Power of attorney does not convey any title

  • A PoA is executed by the donor so as to enable the donee to act on his behalf. Except in cases where PoA is coupled with interest, it is revocable
  • One can execute a SPoA in favour of a person, not necessarily a relative, who is eligible to enter into a contract as per India Contract Act, 1872

Person A has a property in Tamil Nadu. He lives in Pune but can’t go due to health issues. Can he give the power of attorney to a person who is not a relative to sell the property?

—Name withheld on request

The Supreme Court has held that an immovable property could be legally and lawfully transferred only by registered deed of conveyance and that a general power of attorney (PoA) authorizing the person for sale of an immovable property does not convey any title. A PoA is executed by the donor so as to enable the donee to act on his behalf. Except in cases where PoA is coupled with interest, it is revocable.

Person A can execute a special power of attorney (SPoA) in favour of a trustworthy person, not necessarily a relative, who is eligible to enter into a contract as per the India Contract Act, 1872. Accordingly, person A can execute an SPoA in favour of a person who is not a relative. If such a person is authorized by person A with full rights to sell the property, it is mandatory to get this SPoA registered in favour of such a person from Pune so that the same can be used for selling the property at Tamil Nadu in favour of the purchaser. That will also attract stamp duty in terms of the Maharashtra Stamp Act, 1958.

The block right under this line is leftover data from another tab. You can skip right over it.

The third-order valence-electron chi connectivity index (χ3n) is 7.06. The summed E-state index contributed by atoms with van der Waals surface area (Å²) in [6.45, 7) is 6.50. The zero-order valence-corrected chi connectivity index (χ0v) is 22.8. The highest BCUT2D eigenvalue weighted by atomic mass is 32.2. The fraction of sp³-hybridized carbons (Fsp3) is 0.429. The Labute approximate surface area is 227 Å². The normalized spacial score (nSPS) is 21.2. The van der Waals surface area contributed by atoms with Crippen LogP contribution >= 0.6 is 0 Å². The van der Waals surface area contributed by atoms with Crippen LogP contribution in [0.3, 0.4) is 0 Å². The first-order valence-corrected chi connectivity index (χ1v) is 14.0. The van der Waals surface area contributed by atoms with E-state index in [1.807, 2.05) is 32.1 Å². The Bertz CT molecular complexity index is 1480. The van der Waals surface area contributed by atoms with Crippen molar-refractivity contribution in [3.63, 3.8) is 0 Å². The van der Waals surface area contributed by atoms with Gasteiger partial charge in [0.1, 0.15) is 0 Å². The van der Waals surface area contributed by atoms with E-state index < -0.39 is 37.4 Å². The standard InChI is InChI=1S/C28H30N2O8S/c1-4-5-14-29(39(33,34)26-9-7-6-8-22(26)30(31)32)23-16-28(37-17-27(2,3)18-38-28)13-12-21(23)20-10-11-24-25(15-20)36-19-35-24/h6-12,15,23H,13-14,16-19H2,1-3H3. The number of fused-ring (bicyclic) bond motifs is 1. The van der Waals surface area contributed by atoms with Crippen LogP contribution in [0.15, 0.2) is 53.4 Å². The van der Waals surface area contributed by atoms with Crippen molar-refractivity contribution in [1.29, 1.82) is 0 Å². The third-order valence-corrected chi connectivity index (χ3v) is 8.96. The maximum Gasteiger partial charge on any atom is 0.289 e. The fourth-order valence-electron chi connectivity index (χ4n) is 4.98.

However, what one can ideally do is to limit the authority to such an attorney for negotiations with the third-party purchaser and person A can sign the sale deed at Pune on mutually agreeable terms with the purchaser and send the signed and executed copy of the sale back to the attorney. Thereafter, the purchaser can sign and execute on his part. The attorney can then use the SPoA for only admitting the execution of the sale deed by person A in favour of the purchaser at the time of registration of such sale deed in Tamil Nadu.

The limitation on authority of an attorney can be circumscribed under SPoA and, therefore, it is important to clarify the scope of powers of such an attorney who may have only the authority on behalf of person A to negotiate with prospective purchasers for the purposes of sale of the property at Tamil Nadu and, thereafter, to admit execution and registration of the sale deed before the concerned sub-registrar of assurances in Tamil Nadu.

Aradhana Bhansali is partner, Rajani Associates. Queries at mintmoney@livemint.com

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